You can manage the power savings features of both Windows XP and Vista using a GPO in a domain environment. In order to do this you will need to get Group Policy Preference Client Side Extensions for Windows XP (KB943729). You can download this extension via the following URL:

Group Policy Preference Client Side Extensions for Windows XP (KB943729)

The preferences are already available if you are working with Windows Vista or 7, so the previous download would not be needed for these. You should also be using the Group Policy Management tool which is available as part of the RSAT for Windows Vista and Windows 7, or the Administrative Tools for Windows Server 2003 on XP. These can be downloaded from the following URLs:

Windows XP

Windows Vista

Windows 7

These policies work best against an OU of computers. Depending on how your domain is structured you may need to create an OU for the computers you want to manage Power Savings for, as you cannot apply a GPO to the Computers container. If you already have defined an OU structure for your computers, you should create this as a separate GPO so you can link it to more than one place, and still only need to update one Policy.

I won’t go in to detail on how to create Group Policies or how they are applied; you can find that information on the Technet site at

Open up the Group Policy Management Console and create a GPO for Power Management (fig 1.)


Next you will need to edit your newly created GPO. The Power Management settings can be found in both Computer Configuration and User Configuration (fig 2.). Most of the settings that you would be interested in can be found under Computer ConfigurationPreferencesControl Panel SettingsPower Options. You can see that it is in a similar location for User Configuration.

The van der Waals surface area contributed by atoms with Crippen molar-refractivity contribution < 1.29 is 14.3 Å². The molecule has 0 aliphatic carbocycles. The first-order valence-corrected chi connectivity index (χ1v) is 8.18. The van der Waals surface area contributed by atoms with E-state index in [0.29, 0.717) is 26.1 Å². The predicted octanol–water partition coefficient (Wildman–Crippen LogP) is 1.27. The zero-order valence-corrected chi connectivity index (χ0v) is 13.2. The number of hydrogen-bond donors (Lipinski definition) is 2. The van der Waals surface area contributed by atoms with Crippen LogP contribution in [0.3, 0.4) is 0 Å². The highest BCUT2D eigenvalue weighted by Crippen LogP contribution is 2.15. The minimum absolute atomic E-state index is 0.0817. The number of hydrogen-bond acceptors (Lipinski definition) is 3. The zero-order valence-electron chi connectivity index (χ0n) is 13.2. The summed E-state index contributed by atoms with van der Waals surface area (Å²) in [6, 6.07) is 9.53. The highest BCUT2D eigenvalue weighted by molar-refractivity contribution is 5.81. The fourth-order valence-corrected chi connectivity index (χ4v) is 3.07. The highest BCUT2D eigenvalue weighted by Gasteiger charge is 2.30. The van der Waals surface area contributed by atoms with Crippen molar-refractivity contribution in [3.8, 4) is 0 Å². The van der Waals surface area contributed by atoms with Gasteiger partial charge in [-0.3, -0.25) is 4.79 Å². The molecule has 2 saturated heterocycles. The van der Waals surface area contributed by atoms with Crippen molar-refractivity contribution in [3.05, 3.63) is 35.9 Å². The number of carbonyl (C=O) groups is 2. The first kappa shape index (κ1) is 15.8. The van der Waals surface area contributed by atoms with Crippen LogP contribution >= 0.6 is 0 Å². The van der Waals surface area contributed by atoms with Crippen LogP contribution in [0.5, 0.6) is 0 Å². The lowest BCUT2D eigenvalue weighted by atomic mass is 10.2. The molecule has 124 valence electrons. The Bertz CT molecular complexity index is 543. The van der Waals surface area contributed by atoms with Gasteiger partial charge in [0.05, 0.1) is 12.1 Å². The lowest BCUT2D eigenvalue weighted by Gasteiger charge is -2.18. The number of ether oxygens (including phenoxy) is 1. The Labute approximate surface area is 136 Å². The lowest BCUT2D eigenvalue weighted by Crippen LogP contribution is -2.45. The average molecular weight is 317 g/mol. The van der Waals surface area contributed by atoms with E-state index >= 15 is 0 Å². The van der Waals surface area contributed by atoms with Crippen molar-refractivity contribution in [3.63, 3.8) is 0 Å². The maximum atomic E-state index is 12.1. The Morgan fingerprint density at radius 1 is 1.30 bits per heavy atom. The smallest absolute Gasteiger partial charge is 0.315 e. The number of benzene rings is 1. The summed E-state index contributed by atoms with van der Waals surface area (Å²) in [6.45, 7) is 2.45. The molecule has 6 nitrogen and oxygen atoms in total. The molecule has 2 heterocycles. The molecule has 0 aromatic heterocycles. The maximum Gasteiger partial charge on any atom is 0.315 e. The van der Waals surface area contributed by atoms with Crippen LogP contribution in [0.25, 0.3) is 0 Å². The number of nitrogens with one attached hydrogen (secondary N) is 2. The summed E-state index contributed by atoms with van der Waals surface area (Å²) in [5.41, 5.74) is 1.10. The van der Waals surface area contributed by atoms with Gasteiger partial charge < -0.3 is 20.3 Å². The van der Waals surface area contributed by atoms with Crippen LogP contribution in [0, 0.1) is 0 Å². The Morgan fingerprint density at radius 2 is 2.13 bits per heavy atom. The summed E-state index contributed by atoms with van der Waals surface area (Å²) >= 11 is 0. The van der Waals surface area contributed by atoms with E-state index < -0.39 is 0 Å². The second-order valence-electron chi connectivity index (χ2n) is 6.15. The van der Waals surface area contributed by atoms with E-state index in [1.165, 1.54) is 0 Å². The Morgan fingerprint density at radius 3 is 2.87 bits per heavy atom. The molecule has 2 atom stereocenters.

Right click and from the popup menu chose either New > Power Options (Windows XP) or New > Power Scheme (Windows XP) (fig 3.). There is also an option to configure a Windows Vista Power Plan. I think of most interest to the average Admin is the Power Scheme. This allows you to define what to turn on or off and when to go to standby.


This should look very familiar if you have ever configured the power settings in Windows XP before, the only difference would be the actions drop down at the top of the screen, and the Common tab which is related to the GPO itself. I will not go in to the settings found under the Common tab, but needless to say if you wanted to target a specific computer or group of computers you can do it there.

The following table lists what each of the options in the Action drop down do.

Create Create a newly configured Power Scheme. If a power scheme with the same name as the Power Scheme item exists, then the existing Power Scheme is not modified.
Delete Remove a Power Scheme with the same name as the Power Scheme preference item. The extension performs no action if the Power Scheme does not exist.
Replace Delete and recreate the named power scheme. The net result of the Replace action overwrites all existing settings associated with the power scheme. If the power scheme does not exist, then the Replace action creates a newly configured power scheme.
Update Modify a power scheme. The action differs from Replace in that it updates the settings defined within the preference item. All other settings remain as they were previously configured. If the power scheme does not exist, then the Update action creates a new power scheme.

I would like to pass along what I have found regarding defining preferences. This is a relatively new feature for Group Policy what we have found during testing is that these settings tattoo the registry and don’t always get cleanly removed like regular GPO’s do. As always something like this should be tested fully before deployed into production following your own internal roll out procedures.

Below is a list of references for your own edification.

Group Policy on TechNet

Group Policy New Features

Document describing Group Policy Preferences and Deployment practices

Group Policy Survival Guide